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2016 Could Bring New Faces To The Nevada Legislature

Three more Nevada legislators are bowing out of the political scene with the announcement that they will not seek re-election in 2016. 

Those legislators, all three Republicans from Reno, are Assembly members Pat Hickey and Randy Kirner, and Sen. Greg Brower. They join a growing list of lawmakers who are either seeking other political opportunities or will term out after the next session. 

Political pundits have speculated that the turnover rate will be more about the division within political parties, however, than because of political ambition. 

Governor Brian Sandoval, and other moderate Republicans throughout the Assembly and Senate, have been criticized for their support of raising taxes to fund education - Sandoval's signature plan. Most of the criticism has hailed from the more conservative wing of the Republican party. 

If this leads to more conservative challengers in the primary election - how could it potentiall shake Nevada politics up in the general elecation next November? 

INTERVIEW HIGHLIGHTS

This year's legislative session was a contentious one. But not really between Democrats and Republicans. It was more Republican versus Republican.

Support comes from

Do you think the three lawmakers that have announced they're not running again are afraid they might lose to a more conservative Republican candidate?

Sebelius: Having voted for a tax is a liability on the ballot only in so far as you can’t explain why you did it and what you did it for. And I think all those people you mentioned could explain what they did and why they did it.

Now, some might say this Republican division is a good thing – and not just for democrats. Is there a logic to how a separation of the extreme right from the middle-right is good for the Republican Party?

Sebelius: I think that anyone who thinks this is good for the Republican Party must be a democrat. It all depends on your philosophy of what is government for. Does government exist to do things? Does government exist to help people? Make their lives better? Fix problems? Or does it exist just to exist? If it exists to solve problems, then no it is a terrible thing, because you’ve got a bunch of Republicans up there who went up focused on issues that had absolutely no chance of passage. Things that were just absolutely ridiculous. Meanwhile, the adults in the room were working on the problem facing Nevada that has faced Nevada for decades, which is education.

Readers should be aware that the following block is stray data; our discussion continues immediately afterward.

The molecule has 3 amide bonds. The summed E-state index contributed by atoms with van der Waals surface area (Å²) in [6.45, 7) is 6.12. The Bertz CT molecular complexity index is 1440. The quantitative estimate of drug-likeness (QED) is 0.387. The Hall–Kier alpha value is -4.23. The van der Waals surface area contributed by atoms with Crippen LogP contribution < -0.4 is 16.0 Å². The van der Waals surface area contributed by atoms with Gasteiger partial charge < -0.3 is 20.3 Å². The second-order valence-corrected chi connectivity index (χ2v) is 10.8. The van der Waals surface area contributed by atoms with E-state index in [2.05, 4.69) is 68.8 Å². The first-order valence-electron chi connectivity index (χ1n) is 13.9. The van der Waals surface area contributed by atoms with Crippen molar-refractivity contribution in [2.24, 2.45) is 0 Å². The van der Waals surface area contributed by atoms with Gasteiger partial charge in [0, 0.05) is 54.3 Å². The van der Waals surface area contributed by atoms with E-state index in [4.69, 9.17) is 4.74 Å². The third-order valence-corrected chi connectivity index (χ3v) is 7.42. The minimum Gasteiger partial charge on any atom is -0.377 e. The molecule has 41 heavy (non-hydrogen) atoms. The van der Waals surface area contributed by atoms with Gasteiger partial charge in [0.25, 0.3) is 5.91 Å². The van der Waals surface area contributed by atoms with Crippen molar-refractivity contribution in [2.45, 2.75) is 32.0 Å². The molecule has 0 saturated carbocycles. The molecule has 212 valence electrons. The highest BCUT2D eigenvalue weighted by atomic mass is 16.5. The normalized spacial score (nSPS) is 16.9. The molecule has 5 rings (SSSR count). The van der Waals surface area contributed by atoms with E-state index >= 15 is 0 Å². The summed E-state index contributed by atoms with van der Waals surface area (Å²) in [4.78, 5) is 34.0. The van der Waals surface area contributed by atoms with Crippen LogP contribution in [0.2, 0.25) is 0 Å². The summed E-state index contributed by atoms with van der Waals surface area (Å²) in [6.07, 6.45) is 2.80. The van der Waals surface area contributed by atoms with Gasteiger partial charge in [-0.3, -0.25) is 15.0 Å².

The fact that the conservative Republicans want to impose this orthodoxy on all there follow Republicans and they’ve had no success in doing it I think shows how dysfunctional the party is. So, no I don’t think it is good for the Republican Party.

Months ago, we spoke to a senior Republican state lawmaker who said he expects fully half of the Assembly to be different people after the 2016 elections. Do you think that’s possible?

Ralston: There is always a lot of turnover in the Assembly because of retirements or people trying to run for the State Senate and giving up their seats or just people losing their races. There is even more of a chance for an even greater than average turnover in 2016 because 2014 was such an aberrant year in the so-called Red Wave. You have so many Republican lawmakers sitting in seats that would ordinarily would be democratic. And with the turnout expected to be at a presidential-year level, the democrats should win back a bunch of those seats and take over the Assembly.

Is there a possibility that more conservative right-wing lawmakers will be elected? Or did they do themselves in with some of their immovable positions?

Ralston: I think that some of those who displayed that they were unfit to be legislators for a variety of reasons in 2015 will lose in the General Election to democrats because they are in democratic seats.